Private equity value creation in North America
Our seventh study of value creation in North America highlights the flexibility of the PE model and its ability to generate outperformance throughout an economic cycle – most recently from pre-crisis through the downturn and now into recovery.
The outperformance over comparable public markets is dramatic. In our sample of exits between 2006 and 2013, PE returned 2.4x over similar publicly listed companies, with PE’s strategic and operational expertise playing a key role.
As exits increase, PE can exhale
Exits numbers and values by entry enterprise value (EV) were the highest in 2013 since our studies began, at 169 and US$203b respectively. The entry EV of the North American PE portfolio was US$659b in 2013, compared with a peak of approximately US$870b in 2008.
This acceleration of exits is helping PE move rapidly out of the danger zone of recent years. Until last year, the rate of exits had been insufficient to achieve liquidity within the standard PE ownership time frame – with an inevitable drag on returns.
PE exits compare well versus public companies
Gross weighted average equity multiple attribution, 2006-13
Larger, pre-crisis deals now being realized
The IPO window remained open in 2013, and PE took the opportunity to exit some of its largest companies acquired in the run-up to the crisis.
Other exit routes were also open to PE for bigger deals, a very encouraging sign. Exits of large companies via M&A (to strategics and PE) were up significantly in 2013. Corporates were also more active in the M&A market last year, a notable change from prior years.
PE is clearly taking advantage of the IPO and M&A trends, exiting to provide liquidity to LPs within a more typical time frame.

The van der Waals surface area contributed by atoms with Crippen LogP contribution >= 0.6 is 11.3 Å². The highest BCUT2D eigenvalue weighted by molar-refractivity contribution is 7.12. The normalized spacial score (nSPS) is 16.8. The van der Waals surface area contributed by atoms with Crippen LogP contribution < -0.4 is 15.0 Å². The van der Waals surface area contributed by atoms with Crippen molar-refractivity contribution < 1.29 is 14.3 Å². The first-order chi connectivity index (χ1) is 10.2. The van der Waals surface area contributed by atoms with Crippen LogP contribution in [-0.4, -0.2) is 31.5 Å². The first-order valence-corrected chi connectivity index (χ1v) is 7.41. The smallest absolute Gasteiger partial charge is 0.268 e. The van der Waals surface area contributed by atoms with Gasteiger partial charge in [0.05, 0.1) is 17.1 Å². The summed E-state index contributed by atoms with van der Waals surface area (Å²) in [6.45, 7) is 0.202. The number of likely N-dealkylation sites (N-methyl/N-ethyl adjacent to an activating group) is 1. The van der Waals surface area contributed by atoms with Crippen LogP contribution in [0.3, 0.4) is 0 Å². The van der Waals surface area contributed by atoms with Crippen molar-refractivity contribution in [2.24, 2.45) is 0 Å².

Market validates PE’s long-term approach
Post-crisis, PE struggled to regain value lost in deals during the downturn. Yet many of these deals have recovered to the point where they can be profitably exited. Indeed, the factor most cited by PE as the trigger for exits in 2013 was favorable market conditions.
This underscores the benefits of PE’s long-term investment approach. Although the portfolio was clearly affected by the recession, PE’s ability to ride out the storm while rigorously repositioning operations and driving growth has crystallized in successful exits.
7 other key findings
Growth drivers are varied
Organic revenue growth remains the predominant driver of EBITDA growth, but other drivers are shifting. The importance of cost-cutting has declined, while the use of buy-and-build strategies has increased.
Buy-and-build strategies are back
Buy-and-build strategies were associated with nearly one-third of deals exited in 2013. PE is clearly taking advantage of conditions in the post-crisis period to use its M&A expertise to build companies of greater scale with add-on acquisitions.
EBITDA growth outpaces comparable public companies
Driven by organic revenue growth and buy-and-build strategies, PE-backed companies have expanded EBITDA by 12.9% in the last three years, about twice the rate of comparable public companies. Since 2006, the outperformance is even more pronounced.
Focus on management intensifies
The importance of management in driving improvements in an enduring feature of our value creation studies, and 2013 was no exception. Having the right management team from the outset, one whose tenure spans the investment cycle, closely correlates with above-average returns.
Incentive programs increase
Since the onset of the crisis, PE has adjusted its equity incentive programs by focusing on senior team members, who are arguably the individuals most able to drive improvements and business transformation.
Management-centric models become more prevalent
A bifurcation is emerging between firms that adopt some form of the operating partner model and those that pursue a strategy more closely aligned with management team autonomy.
Our analysis suggests that time spent working directly with portfolio companies has a positive effect on performance—although there will never be a one-size-fits-all approach to portfolio management.
Large IPOs squeeze liquidity
Market conditions in 2013 allowed more exits via IPO, but there are consequences to this type of realization. It increases PE’s exposure to public market volatility and translates into longer waiting periods for distributions.